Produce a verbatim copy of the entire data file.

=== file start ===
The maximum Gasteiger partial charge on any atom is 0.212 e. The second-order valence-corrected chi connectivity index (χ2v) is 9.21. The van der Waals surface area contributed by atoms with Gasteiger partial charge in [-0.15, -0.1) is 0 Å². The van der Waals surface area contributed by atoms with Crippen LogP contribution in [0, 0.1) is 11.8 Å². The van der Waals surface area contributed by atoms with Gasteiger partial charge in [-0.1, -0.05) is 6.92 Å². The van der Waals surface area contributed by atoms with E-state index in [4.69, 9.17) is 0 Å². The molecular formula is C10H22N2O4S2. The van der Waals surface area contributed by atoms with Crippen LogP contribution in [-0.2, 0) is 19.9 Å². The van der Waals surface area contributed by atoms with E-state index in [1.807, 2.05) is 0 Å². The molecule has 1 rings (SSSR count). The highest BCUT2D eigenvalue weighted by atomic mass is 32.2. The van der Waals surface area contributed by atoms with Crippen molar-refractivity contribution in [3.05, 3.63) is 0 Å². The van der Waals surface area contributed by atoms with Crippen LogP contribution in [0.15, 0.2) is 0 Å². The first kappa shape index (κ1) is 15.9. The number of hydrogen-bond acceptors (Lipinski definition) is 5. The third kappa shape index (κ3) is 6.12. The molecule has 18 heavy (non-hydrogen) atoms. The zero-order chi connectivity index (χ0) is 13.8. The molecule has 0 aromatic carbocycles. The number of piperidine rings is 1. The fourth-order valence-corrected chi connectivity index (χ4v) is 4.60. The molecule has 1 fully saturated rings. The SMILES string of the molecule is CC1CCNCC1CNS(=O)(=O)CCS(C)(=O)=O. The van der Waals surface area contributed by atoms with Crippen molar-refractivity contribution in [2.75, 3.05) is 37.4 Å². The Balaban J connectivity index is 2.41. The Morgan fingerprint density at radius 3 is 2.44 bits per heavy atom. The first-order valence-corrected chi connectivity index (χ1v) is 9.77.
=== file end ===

The maximum Gasteiger partial charge on any atom is 0.212 e. The second-order valence-corrected chi connectivity index (χ2v) is 9.21. The van der Waals surface area contributed by atoms with Gasteiger partial charge in [-0.15, -0.1) is 0 Å². The van der Waals surface area contributed by atoms with Crippen LogP contribution in [0, 0.1) is 11.8 Å². The van der Waals surface area contributed by atoms with Gasteiger partial charge in [-0.1, -0.05) is 6.92 Å². The van der Waals surface area contributed by atoms with E-state index in [4.69, 9.17) is 0 Å². The molecular formula is C10H22N2O4S2. The van der Waals surface area contributed by atoms with Crippen LogP contribution in [-0.2, 0) is 19.9 Å². The van der Waals surface area contributed by atoms with E-state index in [1.807, 2.05) is 0 Å². The molecule has 1 rings (SSSR count). The highest BCUT2D eigenvalue weighted by atomic mass is 32.2. The van der Waals surface area contributed by atoms with Crippen molar-refractivity contribution in [3.05, 3.63) is 0 Å². The van der Waals surface area contributed by atoms with Crippen LogP contribution in [0.15, 0.2) is 0 Å². The first kappa shape index (κ1) is 15.9. The number of hydrogen-bond acceptors (Lipinski definition) is 5. The third kappa shape index (κ3) is 6.12. The molecule has 18 heavy (non-hydrogen) atoms. The zero-order chi connectivity index (χ0) is 13.8. The molecule has 0 aromatic carbocycles. The number of piperidine rings is 1. The fourth-order valence-corrected chi connectivity index (χ4v) is 4.60. The molecule has 1 fully saturated rings. The SMILES string of the molecule is CC1CCNCC1CNS(=O)(=O)CCS(C)(=O)=O. The van der Waals surface area contributed by atoms with Crippen molar-refractivity contribution in [2.75, 3.05) is 37.4 Å². The Balaban J connectivity index is 2.41. The Morgan fingerprint density at radius 3 is 2.44 bits per heavy atom. The first-order valence-corrected chi connectivity index (χ1v) is 9.77.